On October 4th, 1993, gunfire still rocked Mogadishu, Somalia as members of Task Force Ranger filtered out of the strife-torn city after experiencing the longest continuous firefight American troops had been involved in since Vietnam.

Among these battle-weary soldiers were members of C Squadron, 1st Special Forces Operational Detachment-Delta, more popularly known as Delta Force. Hailing from the highly secretive Joint Special Operations Command, these men, dubbed “operators," were (and still are) considered some of the most elite special ops warfighters in the world.

Former Delta operator Norman Hooten (bottom right) pictured with other special operations soldiers in Somalia.
Former Delta operator Norman Hooten (bottom right) pictured with other special operations soldiers in Somalia.

Author Mark Bowden, in his New York Times bestseller Black Hawk Down, noted that a number of Delta’s operators wielded a rifle that has since been relegated to the history textbooks, collectors shelves, and the hearts of military cloners everywhere.

Often referred to as CAR-15, this modular weapon represented a major step forward in both the special operations community, as well as the broader American combat arms forces as a whole.

Sailors attached to Explosive Ordnance Disposal Unit One (EOD DET1) conduct live fire weapons practice using the CAR-15 automatic rifle circa 2000. (US Navy Photo by PH3 Chris D. Howell)
Sailors attached to Explosive Ordnance Disposal Unit One (EOD DET1) conduct live fire weapons practice using the CAR-15 automatic rifle circa 2000. (US Navy Photo by PH3 Chris D. Howell)

Short for Colt Automatic Rifle-15, the title was used to describe a variety of guns built off the original M16 assault rifle produced for the US military, including short-barreled carbines and submachine guns. However, by the late 1980s, to members of America’s special operations apparatus, CAR-15 described something slightly different.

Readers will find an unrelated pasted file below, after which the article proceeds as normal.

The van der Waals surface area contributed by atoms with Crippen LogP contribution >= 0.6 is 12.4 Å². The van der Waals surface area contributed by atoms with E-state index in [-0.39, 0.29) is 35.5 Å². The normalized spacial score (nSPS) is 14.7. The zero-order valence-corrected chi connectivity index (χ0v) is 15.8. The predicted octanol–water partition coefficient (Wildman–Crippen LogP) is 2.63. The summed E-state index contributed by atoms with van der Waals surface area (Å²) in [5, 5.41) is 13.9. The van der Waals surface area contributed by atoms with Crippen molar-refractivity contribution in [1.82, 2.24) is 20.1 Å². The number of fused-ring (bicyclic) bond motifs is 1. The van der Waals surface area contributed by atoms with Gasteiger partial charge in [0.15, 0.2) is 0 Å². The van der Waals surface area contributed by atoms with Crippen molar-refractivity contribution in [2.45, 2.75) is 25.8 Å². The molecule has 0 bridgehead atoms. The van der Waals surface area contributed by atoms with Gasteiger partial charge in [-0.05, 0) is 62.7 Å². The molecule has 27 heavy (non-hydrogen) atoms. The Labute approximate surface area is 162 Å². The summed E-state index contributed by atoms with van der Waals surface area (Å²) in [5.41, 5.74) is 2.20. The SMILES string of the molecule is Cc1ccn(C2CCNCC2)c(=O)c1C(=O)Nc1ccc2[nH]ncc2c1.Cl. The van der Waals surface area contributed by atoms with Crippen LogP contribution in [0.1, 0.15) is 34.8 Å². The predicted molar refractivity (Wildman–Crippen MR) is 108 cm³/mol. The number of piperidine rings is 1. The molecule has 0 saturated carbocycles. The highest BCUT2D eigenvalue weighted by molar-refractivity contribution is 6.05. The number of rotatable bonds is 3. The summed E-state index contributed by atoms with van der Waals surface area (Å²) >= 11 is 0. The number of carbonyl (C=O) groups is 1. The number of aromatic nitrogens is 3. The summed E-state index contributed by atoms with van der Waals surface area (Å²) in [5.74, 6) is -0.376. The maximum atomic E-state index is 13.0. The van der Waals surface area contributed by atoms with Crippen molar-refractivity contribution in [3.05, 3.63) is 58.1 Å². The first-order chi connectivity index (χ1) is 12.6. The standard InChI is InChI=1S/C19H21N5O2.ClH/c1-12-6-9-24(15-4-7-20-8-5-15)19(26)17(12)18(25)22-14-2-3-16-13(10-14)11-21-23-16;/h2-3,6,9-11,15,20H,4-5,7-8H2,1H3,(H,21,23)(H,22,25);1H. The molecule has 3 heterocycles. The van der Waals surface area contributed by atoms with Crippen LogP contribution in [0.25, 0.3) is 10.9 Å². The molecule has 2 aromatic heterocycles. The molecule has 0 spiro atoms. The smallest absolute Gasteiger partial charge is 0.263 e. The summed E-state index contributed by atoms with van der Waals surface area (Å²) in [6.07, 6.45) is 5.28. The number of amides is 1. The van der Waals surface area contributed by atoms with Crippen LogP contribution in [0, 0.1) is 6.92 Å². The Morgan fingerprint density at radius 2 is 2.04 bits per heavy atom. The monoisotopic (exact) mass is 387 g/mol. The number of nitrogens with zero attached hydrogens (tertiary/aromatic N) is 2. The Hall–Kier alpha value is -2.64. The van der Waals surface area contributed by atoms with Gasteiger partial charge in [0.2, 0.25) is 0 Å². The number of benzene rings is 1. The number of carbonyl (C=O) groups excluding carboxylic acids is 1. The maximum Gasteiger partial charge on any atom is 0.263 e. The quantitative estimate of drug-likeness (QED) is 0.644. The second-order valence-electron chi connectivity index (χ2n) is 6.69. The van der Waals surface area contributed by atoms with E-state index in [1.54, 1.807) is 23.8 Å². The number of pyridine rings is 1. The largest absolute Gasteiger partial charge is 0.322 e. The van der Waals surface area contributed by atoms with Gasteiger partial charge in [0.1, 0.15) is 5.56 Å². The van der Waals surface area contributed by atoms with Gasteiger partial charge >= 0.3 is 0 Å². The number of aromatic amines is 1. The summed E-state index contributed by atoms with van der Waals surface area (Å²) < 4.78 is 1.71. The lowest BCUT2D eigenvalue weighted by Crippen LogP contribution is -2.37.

Instead of a family of guns with varying calibers and uses, the CAR-15 name was shoehorned to fit the Colt 653. Essentially a carbine version of the M16A1 rifle, the 653 came with a forward assist on the receiver, a 14.5-inch barrel with the M16′s birdcage flash hider, and a telescoping stock.

Kevin Dockery, in his book Special Warfare: Special Weapons, states that the 653 was popular with the US Navy’s SEAL teams for years, in addition to other SOCOM units. By the late 1980s, the CAR-15 mantle moved on to the Colt 723, an improvement on the 653, and Delta operators got their hands on the now-legendary carbine.

Larry Vickers, a former operator involved with some of Delta’s most daring exploits and missions, went into detail on the 723s that the unit made heavy use of during his career with them in an interview with “Forgotten Weapons’” Ian McCollum.

A Delta Force operator with a CAR-15 is seen in the foreground of this picture (DoD Photo by Staff Sergeant Dean W. Wagner)
A Delta Force operator with a CAR-15 is seen in the foreground of this picture (DoD Photo by Staff Sergeant Dean W. Wagner)

According to Vickers, 723s could be issued with either a thin “pencil” barrel or a thicker cutout barrel designed for use with the underbarrel M203 grenade launcher. Delta armorers additionally modified the two-position stock so that the stock would be adjusted to extend to a length that was comfortable for each operator while wearing body armor.

The gun’s non-removable carrying handle that came with the modified M16A1 upper receiver (with a case deflector) usually played host to a red dot sight on a special mount. Earlier on, Delta used Aimpoint 2000 sights before moving on to the 3000 and 5000 scopes by 1993.

The CAR-15 faithfully served Delta well into the mid-1990s until it was eventually replaced by Colt’s M4 carbine, which maximized the strengths of its predecessor while mitigating perceived weaknesses.